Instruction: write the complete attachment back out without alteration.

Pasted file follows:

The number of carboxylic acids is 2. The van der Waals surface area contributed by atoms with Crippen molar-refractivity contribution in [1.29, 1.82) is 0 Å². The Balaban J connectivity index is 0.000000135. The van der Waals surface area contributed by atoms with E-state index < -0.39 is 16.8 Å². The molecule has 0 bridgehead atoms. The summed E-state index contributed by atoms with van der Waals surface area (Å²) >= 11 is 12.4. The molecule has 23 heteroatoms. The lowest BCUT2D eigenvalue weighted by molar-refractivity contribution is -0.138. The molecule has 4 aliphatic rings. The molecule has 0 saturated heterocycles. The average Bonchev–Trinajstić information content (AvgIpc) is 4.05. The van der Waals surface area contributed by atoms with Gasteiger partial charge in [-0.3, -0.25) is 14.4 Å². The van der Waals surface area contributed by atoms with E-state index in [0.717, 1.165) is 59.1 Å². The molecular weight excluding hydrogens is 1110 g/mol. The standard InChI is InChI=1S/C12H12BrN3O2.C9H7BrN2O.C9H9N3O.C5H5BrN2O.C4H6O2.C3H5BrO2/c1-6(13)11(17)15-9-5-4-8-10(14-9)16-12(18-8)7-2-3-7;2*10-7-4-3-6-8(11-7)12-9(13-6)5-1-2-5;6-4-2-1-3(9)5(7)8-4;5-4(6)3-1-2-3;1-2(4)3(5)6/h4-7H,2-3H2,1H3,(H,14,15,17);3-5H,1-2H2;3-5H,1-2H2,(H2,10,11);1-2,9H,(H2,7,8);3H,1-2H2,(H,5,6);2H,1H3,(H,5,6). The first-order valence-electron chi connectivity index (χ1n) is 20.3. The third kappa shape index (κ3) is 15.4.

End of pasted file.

The number of carboxylic acids is 2. The van der Waals surface area contributed by atoms with Crippen molar-refractivity contribution in [1.29, 1.82) is 0 Å². The Balaban J connectivity index is 0.000000135. The van der Waals surface area contributed by atoms with E-state index < -0.39 is 16.8 Å². The molecule has 0 bridgehead atoms. The summed E-state index contributed by atoms with van der Waals surface area (Å²) >= 11 is 12.4. The molecule has 23 heteroatoms. The lowest BCUT2D eigenvalue weighted by molar-refractivity contribution is -0.138. The molecule has 4 aliphatic rings. The molecule has 0 saturated heterocycles. The average Bonchev–Trinajstić information content (AvgIpc) is 4.05. The van der Waals surface area contributed by atoms with Gasteiger partial charge in [-0.3, -0.25) is 14.4 Å². The van der Waals surface area contributed by atoms with E-state index in [0.717, 1.165) is 59.1 Å². The molecular weight excluding hydrogens is 1110 g/mol. The standard InChI is InChI=1S/C12H12BrN3O2.C9H7BrN2O.C9H9N3O.C5H5BrN2O.C4H6O2.C3H5BrO2/c1-6(13)11(17)15-9-5-4-8-10(14-9)16-12(18-8)7-2-3-7;2*10-7-4-3-6-8(11-7)12-9(13-6)5-1-2-5;6-4-2-1-3(9)5(7)8-4;5-4(6)3-1-2-3;1-2(4)3(5)6/h4-7H,2-3H2,1H3,(H,14,15,17);3-5H,1-2H2;3-5H,1-2H2,(H2,10,11);1-2,9H,(H2,7,8);3H,1-2H2,(H,5,6);2H,1H3,(H,5,6). The first-order valence-electron chi connectivity index (χ1n) is 20.3. The third kappa shape index (κ3) is 15.4.